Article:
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Thursday
Nov082012

Brittleness and robovibes

Day 3 of the SEG Annual Meeting was just as rammed with geophysics as the previous two days. I missed this morning's technical program, however, as I've taken on the chairpersonship (if that's a word) of the SEG Online Committee. So I had fun today getting to grips with that business. Aside: if you have opinion's about SEG's online presence, please feel free to send them my way.

Here are my highlights from the rest of the day — both were footnotes in their respective talks:

Brittleness — Lev Vernick, Marathon

Evan and I have had a What is brittleness? post in our Drafts folder for almost two years. We're skeptical of the prevailing view that a shale's brittleness is (a) a tangible rock property and (b) a function of Young's modulus and Poisson's ratio, as proposed by Rickman et al. 2008, SPE 115258. To hear such an intellect as Lev declare the same today convinced me that we need to finish that post — stay tuned for that. Bottom line: computing shale brittleness from elastic properties is not physically meaningful. We need to find more appropriate measures of frackability, which Lev pointed out is, generally speaking, inversely proportional to organic content. This poses a basic conflict for those exploiting shale plays. 

Robovibes — Guus Berkhout, TU Delft

At least 75% of Berkhout's talk went by me today, mostly over my head. I stopped writing notes, which I only do when I'm defeated. But once he'd got his blended source stuff out of the way, he went rogue and asked the following questions:

  1. Why do we combine all seismic frequencies into the device? Audio got over this years ago (right).
  2. Why do we put all the frequencies at the same location? Viz 7.1 surround sound.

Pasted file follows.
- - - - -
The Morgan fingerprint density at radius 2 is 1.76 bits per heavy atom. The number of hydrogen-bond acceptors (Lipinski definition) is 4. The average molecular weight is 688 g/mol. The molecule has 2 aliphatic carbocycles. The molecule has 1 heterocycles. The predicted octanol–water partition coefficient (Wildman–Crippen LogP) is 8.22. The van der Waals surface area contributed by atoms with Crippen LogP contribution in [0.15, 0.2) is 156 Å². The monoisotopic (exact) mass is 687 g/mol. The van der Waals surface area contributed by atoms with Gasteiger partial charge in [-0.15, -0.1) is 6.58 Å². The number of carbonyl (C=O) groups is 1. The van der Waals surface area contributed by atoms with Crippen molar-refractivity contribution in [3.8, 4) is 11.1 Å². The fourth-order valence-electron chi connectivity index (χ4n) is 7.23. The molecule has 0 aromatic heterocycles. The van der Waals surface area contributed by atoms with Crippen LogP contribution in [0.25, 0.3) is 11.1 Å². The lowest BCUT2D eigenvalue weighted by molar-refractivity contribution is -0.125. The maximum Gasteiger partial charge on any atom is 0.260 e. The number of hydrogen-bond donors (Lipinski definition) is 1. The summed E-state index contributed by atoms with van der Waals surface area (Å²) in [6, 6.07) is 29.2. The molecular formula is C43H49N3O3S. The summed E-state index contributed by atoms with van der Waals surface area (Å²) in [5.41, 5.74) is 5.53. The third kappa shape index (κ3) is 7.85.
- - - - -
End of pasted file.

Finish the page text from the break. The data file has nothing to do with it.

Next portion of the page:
3. Why don't we try more crazy things in acquisition?

I've wondered the same thing myself — thinking more about the receiver side than the sources — after hearing about the brilliant sampling strategy the Square Kilometer Array is using at a PIMS Lunchbox Lecture once. But Berkhout didn't stop at just spreading a few low-frequency vibrators around the place. No, he wants robots. He wants an autonomous army of flying and/or floating narrow-band sources, each on its own grid, each with its own ghost matching, each with its own deblending code. This might be the cheapest million-channel acquisition system possible. Berkhout's aeronautical vibrator project starts in January. Seriously.

More posts from SEG 2012. 

Speaker image is licensed CC-BY-SA by Tobias Rütten, Wikipedia user Metoc.

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Reader Comments (3)

Hi Matt
You're keeping busy!
A quick comment on question 1: Chris Liner commented during his 2012 Calgary DISC that one day broadband seismic will be out of fashion. He has some good examples of what can be done with narrow band data in chapter 6 of the book.
Looking forward to your brittleness post.

November 8, 2012 | Unregistered Commentermatteo

@Matteo: OK, you made me buy his course notes :)

November 8, 2012 | Registered CommenterMatt Hall

Matt:
Yes, please do post your 'What is Brittleness?' blog. It was evident from the number of papers referring to Rickman's paper and definition, and the number of negative comments about this definition, that this is rapidly becoming a major topic in unconventional shale geophysics.

November 17, 2012 | Unregistered CommenterScott Singleton

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